One of the advantages of being an American is that people overseas don’t think Americans can speak anything other than English. The low expectation of American’s foreign language skills can create goodwill for you since merely the honest attempt of trying to speak their language will show respect for them. If possible, sign up for a class taught by an actual live teacher in that language (don’t ask about Duolingo and other such classes, except as possibly a supplement to the live class). This isn’t to say that you need to become fluent enough in the foreign language to conduct business in that country. It would likely require you to either actually major/minor in that language at university level or to actually live in that country for some time to obtain this level of fluency. However, what you can do is learn enough to do the following:

1.) Say that you don’t speak the language very well.

2.) Shop for food.

3.) Order food.

4.) Ask directions and understand the directions being given.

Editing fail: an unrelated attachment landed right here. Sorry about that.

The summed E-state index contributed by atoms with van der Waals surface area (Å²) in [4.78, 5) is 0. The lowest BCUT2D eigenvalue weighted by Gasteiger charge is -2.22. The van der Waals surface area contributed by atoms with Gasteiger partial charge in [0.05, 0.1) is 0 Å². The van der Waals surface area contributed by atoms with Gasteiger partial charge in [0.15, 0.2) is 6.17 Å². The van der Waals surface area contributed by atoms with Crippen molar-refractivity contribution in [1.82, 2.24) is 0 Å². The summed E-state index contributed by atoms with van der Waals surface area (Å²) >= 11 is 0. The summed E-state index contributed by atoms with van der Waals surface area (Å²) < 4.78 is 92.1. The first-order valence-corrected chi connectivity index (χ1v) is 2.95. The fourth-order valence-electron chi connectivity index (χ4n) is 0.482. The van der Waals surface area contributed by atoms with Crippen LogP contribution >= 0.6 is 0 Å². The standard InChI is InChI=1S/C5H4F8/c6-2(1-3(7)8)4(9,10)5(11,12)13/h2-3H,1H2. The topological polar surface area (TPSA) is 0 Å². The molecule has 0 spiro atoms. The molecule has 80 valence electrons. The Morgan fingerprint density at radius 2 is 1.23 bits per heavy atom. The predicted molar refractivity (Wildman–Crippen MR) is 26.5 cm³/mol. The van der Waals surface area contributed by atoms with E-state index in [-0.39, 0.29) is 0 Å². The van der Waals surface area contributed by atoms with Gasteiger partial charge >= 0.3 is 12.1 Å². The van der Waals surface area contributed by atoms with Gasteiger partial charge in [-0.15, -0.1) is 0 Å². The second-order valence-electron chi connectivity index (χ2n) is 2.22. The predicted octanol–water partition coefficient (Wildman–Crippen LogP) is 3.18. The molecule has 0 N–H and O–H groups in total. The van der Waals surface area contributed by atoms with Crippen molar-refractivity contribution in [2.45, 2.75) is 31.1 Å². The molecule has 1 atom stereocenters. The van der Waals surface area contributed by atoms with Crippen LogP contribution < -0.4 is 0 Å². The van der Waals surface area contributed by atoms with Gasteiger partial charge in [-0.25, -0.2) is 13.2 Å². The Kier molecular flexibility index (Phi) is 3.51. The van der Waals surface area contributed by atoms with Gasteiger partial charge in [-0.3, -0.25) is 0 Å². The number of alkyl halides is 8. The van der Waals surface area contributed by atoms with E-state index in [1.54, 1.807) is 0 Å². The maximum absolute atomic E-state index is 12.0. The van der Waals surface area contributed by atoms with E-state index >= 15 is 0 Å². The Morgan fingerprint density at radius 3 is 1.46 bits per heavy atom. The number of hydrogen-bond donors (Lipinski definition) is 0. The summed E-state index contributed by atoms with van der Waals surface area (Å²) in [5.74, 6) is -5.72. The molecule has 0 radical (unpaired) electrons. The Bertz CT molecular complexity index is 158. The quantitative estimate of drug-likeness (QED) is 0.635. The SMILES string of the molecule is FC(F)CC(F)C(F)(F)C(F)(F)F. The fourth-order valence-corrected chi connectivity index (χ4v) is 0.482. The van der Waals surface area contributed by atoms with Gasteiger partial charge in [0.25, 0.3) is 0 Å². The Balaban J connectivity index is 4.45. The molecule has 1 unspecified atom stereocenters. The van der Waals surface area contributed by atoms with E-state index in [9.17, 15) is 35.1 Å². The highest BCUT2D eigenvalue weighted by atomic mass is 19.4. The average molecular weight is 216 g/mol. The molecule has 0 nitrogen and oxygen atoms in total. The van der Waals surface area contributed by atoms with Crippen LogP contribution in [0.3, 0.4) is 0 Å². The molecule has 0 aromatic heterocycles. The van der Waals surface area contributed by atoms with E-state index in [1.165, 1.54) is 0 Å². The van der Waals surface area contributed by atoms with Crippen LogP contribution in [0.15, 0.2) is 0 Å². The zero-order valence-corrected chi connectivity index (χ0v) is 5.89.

5.) Purchase train/plane tickets.

6.) Find the bathroom.

For Americans, it is more realistic to do this if one is traveling to Western Europe or Latin America. With tougher languages that have different alphabets and/or that are more complex, developing this level of fluency might not be realistic. However, with Youtube it is possible to at least learn how to say “Hello”, “I’m sorry, but I can’t speak German/Italian/French/Arabic?” and “Do you speak English?” Simply this will get you some goodwill and go a long way towards avoiding the Ugly American label.

6.) Always follow the local rules.

For many Americans, there is a natural aversion to following rules. Many feel entitled to ignore many of the rules of the country that they are visiting. Knowingly flouting the rules betrays a level of disrespect for the country you are visiting that will be jarring to your potential business associates. While you can’t be expected to know every local rule, make it a point to do your best to follow everything to the letter. If you run afoul of a local regulation by accident, you are much more likely to be well received if you apologize and then endeavor to follow said rule going forward.

While this is not a comprehensive list, following these general principles will go a long way towards making a good impression and will engender goodwill as you attempt to do business in that country.